Geiger Counter is a cooperative survival-horror story game (that is, a rules-light RPG with the emphasis on collaborative story creation rather than on improvisational roleplay or min-max play). Its focus is on creating roleplaying sessions that have the feel of a survival horror movie; the goal is for all but one or a handful of the players to die, in some grisly fashion or another, at the hands (or claws or tentacles of whatnot) of some horrifying menace.
The specifics of this are, however, left to the players to devise. As is increasingly common in story games and indie RPGs, there is no gamemaster; since Geiger Counter's theme is cinematic, instead each 'scene' has a 'director' who decides on setting, plays the menace for the duration of the scene, and says "Cut" when he thinks it it time for the scene to end. Everything else within the scene is up to the players -- potentially including the director, if his own character in the game is present in the scene. Scenes are supposed to be short in duration, in keeping with this cinematic style, which typically features short, rapid scene cuts for tension-increasing purposes.
After agreeing on elements of the setting and menace, and brainstorming essential aspects of their characters, players improvise "the movie's trailer," an interesting and useful technique, ensuring that everyone agrees on the gist of the movie, and devising some interesting moments that they may try to fit into the game subsequently. (This is not essential, however; trailers can be misleading, after all.)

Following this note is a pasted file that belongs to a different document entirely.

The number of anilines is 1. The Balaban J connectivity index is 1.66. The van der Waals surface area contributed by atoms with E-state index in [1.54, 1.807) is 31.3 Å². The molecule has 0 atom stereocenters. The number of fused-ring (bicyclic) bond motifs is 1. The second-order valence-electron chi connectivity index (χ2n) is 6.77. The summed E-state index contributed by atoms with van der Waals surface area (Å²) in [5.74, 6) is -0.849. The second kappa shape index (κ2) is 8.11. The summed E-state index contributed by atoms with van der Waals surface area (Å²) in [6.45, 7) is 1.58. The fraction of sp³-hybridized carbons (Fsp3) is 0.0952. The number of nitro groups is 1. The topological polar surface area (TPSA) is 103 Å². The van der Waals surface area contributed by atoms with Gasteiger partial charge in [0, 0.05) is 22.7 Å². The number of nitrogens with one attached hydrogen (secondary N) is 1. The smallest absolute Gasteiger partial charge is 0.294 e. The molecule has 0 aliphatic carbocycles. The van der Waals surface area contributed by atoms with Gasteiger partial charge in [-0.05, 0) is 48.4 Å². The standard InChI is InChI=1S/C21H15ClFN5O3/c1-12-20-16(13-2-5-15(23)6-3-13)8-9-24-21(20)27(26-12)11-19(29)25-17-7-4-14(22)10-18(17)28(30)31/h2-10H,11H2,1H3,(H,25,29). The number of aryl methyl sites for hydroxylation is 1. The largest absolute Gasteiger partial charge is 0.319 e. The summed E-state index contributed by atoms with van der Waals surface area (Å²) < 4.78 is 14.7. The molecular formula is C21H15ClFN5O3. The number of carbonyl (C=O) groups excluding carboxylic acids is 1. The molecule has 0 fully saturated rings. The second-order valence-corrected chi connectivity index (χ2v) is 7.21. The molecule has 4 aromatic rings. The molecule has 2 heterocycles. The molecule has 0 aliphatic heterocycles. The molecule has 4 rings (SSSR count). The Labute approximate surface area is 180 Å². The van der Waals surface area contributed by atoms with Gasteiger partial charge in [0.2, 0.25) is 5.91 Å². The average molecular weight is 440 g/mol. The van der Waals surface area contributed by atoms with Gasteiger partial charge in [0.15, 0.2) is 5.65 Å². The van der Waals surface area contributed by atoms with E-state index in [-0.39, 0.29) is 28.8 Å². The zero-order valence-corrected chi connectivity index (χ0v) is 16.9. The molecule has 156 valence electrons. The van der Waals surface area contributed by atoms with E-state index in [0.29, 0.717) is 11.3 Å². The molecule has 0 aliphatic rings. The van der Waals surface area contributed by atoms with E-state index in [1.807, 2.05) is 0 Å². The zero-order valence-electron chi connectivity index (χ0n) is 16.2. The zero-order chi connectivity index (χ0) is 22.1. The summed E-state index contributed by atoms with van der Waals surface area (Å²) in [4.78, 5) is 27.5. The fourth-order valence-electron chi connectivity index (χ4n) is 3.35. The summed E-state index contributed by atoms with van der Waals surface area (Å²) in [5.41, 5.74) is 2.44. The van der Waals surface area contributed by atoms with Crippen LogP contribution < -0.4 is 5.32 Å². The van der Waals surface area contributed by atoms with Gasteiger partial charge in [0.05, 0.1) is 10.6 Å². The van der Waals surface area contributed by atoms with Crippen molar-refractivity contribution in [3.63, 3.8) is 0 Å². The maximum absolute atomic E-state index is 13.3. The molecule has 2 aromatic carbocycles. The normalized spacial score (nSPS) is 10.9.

One player, typically the one most familiar with the game, improvises a prelude, a non-interactive scene to start things off. And then the game proceeds into a series of scenes.
A simple dice system is used in confrontations to determine who "wins;" the menace gains additional dice (up to 8) in the early stages of the game, but the players may then whittle it down in later stages until they (or the survivors) may triumph. Each time a character loses a confrontation, he or she gains a "condition," such as "lost," "injured," or "hysterical." While conditions can be reversed, any character who, over the course of the game, receives a third condition, becomes "dead." The player of a dead character continues to play, in that he or she may continue to act as scene directors, roleplay minor characters, and make suggestions.
Characters have some basic traits, and some conflicting goals, but depth of characterization is not a goal here -- any more than it is in survival horror movies, which are largely about shock and menace.
The rules provide two examples of the game in play, to give a sense of its capabilities. One is a scenario in which a scientific space station that is falling into the sun is infested with aliens; the other deals with a mysterious menace in Inner Mongolia during the Cultural Revolution, with the characters divided between Red Army fanatics and local Mongols whose culture the Red Army players are trying to suppress. The game's site also provides several examples from other playings of the game.
Geiger Counter is a pretty good introduction to the story game genre: simple, straightforward, based on a familiar trope, and intelligently evocative of its theme. And at 32 pages, it's a quick read.